on Aboriginal Rights -
Katie John Case
Alaska Federation of Natives
FOR IMMEDIATE RELEASE:
ALASKA NATIVES SHIFT SUBSISTENCE FIGHT
ANCHORAGE - Alaska Natives frustrated by thirty years of state inaction denying them their federally-protected subsistence rights announced that they will shift their efforts to secure permanent subsistence protections from Congress and federal officials. The decision came after hours of debate at a special convention called by the Alaska Federation of Natives in response to Governor Tony Knowles' recent appeal of the Katie John decision.
A successful appeal of the Katie John decision would render the federal protections for rural subsistence fishing unenforceable, and for Alaska Native communities across the state, a successful appeal means the end of traditional subsistence village life.
"We have worked in good faith with the state for thirty years, but the Governoro's appeal of Katie John represents a significant threat and assault on our way of life," said AFN President Julie Kitka at a press briefing after the daylong convention. "Our people want some permanence, and they are ready to forge a new political course, to urge Congress to reassert its authority to protect subsistence."
The move represents a significant shift from earlier efforts by Alaska Natives to work with the State to pass a constitutional amendment that would allow a public vote on the contentious subsistence issue. A resolution passed by the convention specifically asserts that the group will "actively oppose adoption of any constitutional amendment unless it is assured that the State of Alaska will strictly comply with ANILCA and court decisions that have favorably construed Alaska Native subsistence," among other conditions.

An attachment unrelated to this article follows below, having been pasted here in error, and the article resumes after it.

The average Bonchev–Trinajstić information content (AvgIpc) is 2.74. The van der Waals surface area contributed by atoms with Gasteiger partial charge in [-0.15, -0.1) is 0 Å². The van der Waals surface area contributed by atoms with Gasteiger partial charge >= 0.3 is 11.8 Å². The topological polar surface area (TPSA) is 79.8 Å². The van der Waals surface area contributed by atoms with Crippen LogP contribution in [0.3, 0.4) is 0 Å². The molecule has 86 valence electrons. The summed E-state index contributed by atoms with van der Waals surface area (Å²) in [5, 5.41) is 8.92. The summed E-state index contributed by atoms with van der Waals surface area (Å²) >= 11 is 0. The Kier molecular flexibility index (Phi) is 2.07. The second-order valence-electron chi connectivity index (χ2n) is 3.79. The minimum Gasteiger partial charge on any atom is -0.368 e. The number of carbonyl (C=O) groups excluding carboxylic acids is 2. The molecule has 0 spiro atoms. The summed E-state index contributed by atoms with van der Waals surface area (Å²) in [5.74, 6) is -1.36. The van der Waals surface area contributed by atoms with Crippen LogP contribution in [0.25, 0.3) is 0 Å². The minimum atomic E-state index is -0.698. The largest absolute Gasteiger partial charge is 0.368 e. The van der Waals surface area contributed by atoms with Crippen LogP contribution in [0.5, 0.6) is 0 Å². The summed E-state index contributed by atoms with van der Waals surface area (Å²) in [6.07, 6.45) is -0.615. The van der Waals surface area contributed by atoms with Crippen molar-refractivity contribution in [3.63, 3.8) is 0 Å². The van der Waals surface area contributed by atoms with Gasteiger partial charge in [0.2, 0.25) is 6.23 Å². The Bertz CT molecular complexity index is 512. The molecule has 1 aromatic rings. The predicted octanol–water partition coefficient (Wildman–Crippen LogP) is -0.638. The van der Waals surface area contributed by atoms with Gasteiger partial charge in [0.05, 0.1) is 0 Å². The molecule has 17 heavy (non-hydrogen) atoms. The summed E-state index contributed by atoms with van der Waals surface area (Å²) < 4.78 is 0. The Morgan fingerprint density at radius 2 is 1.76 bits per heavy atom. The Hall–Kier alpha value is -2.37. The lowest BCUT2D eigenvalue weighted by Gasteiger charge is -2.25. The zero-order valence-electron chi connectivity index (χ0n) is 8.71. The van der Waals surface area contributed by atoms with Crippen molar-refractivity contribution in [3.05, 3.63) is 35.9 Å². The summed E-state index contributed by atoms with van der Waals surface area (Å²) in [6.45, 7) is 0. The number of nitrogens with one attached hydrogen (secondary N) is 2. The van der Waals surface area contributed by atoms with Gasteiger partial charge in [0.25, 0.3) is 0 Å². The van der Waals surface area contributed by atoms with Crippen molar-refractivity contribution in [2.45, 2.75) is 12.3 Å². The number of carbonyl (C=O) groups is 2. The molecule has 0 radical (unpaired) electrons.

Delegates also directed AFN's President to explore potential "economic sanctions that will advance Alaska Native subsistence." Other specific initiatives adopted through resolution include:
- A request that the Governor withdraw his appeal of theKatie John decision and begin developing new state plans to provide for co-management of subsistence fishing that includes tribes
- A directive to AFN's leadership to use all available political, economic, and legal resources to oppose and defeat the State's appeal of the Katie John decision
- A request that Congress implement a major restructuring of the relationship between the Alaska Native people, including the reclassification of ANCSA lands to Indian Country and the development of a Native and rural priority in the management of federal lands and waterways, among other statutory and regulatory remedies
The Alaska Federation of Natives also pledged to continue its ongoing efforts to secure national and international media attention and to generate support from national and international civil rights, indigenous human rights, environmental, minority communities, faith and tribal organizations.
Meanwhile, AFN has begun to receive support from federal officials involved in subsistence management issues. Interior Secretary Bruce Babbitt sent a strongly-worded letter to AFN yesterday stating, "I assure you in the strongest possible terms that I am committed to supporting the subsistence priority's application to all federal reserved waters in the State... and it is my intention to continue to support Katie John and the subsistence priority for all reserved waters in the State of Alaska."
A similar letter supportive of subsistence hunting and fishing was sent by U.S. Assistant Attorney General Lois Schiffer. The position taken on this case by U.S. Attorney General Janet Reno's office will carry significant weight before the U.S. Supreme Court and its determination about whether or not to accept the appeal.
FOR MORE INFORMATION
NATIVE LAW - KEY COURT DECISIONS